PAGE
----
Imagine huge, long-necked sauropods roaming primeval forests. The dinosaur represented above, Argentinosaurus, lived around 95 million years ago in what is today Patagonia. These giants are thought to be the largest dinosaurs ever to walk the earth, weighing up to 75 tons and growing to 130 feet long; the narrowest part of a leg might be about four feet around.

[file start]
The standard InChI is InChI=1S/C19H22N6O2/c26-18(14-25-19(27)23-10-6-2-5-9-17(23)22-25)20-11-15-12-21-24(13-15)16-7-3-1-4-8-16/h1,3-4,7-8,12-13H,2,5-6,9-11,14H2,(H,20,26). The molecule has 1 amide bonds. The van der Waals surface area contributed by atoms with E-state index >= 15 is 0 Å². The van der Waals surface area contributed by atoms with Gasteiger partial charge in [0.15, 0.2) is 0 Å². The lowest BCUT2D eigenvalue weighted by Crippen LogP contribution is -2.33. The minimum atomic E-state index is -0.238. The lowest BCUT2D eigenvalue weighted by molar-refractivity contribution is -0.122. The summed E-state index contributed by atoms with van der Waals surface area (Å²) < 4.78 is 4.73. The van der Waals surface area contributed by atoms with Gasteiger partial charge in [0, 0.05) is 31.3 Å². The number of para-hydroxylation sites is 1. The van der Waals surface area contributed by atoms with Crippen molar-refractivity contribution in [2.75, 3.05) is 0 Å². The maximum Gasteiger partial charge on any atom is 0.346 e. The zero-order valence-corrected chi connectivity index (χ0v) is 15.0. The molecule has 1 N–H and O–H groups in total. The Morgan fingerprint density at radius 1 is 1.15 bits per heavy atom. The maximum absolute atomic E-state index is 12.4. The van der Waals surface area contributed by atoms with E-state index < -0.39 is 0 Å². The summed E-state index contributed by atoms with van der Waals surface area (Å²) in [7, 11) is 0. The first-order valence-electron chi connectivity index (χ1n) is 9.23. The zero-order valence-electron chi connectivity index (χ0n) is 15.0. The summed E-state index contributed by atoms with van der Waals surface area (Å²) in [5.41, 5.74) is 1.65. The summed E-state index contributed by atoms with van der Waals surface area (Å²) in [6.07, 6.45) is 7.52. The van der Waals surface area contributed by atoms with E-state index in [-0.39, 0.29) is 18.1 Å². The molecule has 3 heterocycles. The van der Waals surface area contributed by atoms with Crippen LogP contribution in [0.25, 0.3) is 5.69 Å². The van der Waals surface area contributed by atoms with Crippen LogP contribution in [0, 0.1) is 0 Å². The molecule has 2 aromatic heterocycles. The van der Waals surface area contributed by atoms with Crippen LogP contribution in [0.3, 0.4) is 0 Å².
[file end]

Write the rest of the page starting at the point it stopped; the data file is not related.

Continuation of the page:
These were plant-eating dinosaurs whose long necks, light heads and long legs gave them access to the tons of plant material they needed to survive. Paleontologists think they didn’t chew but swallowed plant material whole, which was then digested by bacteria in their stomachs, just like cows. These grazers were social animals and probably moved in herds through the forests. And they nested together: scientists have discovered communal nesting sites where these sauropods laid their eggs. The young were born weighing about 11 pounds: clearly they had to grow very quickly to reach their colossal adult size.